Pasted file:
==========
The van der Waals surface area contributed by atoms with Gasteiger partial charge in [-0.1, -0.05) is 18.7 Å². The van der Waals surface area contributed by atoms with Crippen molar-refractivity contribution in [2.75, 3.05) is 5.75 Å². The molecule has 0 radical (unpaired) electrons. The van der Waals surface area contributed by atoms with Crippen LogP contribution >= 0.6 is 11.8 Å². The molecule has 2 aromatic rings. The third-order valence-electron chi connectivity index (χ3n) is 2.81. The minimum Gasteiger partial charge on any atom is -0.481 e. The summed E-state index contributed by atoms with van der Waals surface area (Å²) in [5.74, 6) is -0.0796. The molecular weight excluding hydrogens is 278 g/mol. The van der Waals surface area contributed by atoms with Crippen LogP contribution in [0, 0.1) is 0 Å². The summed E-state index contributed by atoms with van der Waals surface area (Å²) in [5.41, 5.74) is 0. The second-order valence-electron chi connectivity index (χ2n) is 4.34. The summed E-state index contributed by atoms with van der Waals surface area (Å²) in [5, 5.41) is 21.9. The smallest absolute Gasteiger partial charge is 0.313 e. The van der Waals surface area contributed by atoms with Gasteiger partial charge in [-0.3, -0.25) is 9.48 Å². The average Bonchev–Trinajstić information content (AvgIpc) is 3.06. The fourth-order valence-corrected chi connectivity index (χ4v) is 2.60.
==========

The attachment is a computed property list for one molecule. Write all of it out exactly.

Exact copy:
The van der Waals surface area contributed by atoms with Gasteiger partial charge in [-0.1, -0.05) is 18.7 Å². The van der Waals surface area contributed by atoms with Crippen molar-refractivity contribution in [2.75, 3.05) is 5.75 Å². The molecule has 0 radical (unpaired) electrons. The van der Waals surface area contributed by atoms with Crippen LogP contribution >= 0.6 is 11.8 Å². The molecule has 2 aromatic rings. The third-order valence-electron chi connectivity index (χ3n) is 2.81. The minimum Gasteiger partial charge on any atom is -0.481 e. The summed E-state index contributed by atoms with van der Waals surface area (Å²) in [5.74, 6) is -0.0796. The molecular weight excluding hydrogens is 278 g/mol. The van der Waals surface area contributed by atoms with Crippen LogP contribution in [0, 0.1) is 0 Å². The summed E-state index contributed by atoms with van der Waals surface area (Å²) in [5.41, 5.74) is 0. The second-order valence-electron chi connectivity index (χ2n) is 4.34. The summed E-state index contributed by atoms with van der Waals surface area (Å²) in [5, 5.41) is 21.9. The smallest absolute Gasteiger partial charge is 0.313 e. The van der Waals surface area contributed by atoms with Gasteiger partial charge in [-0.3, -0.25) is 9.48 Å². The average Bonchev–Trinajstić information content (AvgIpc) is 3.06. The fourth-order valence-corrected chi connectivity index (χ4v) is 2.60.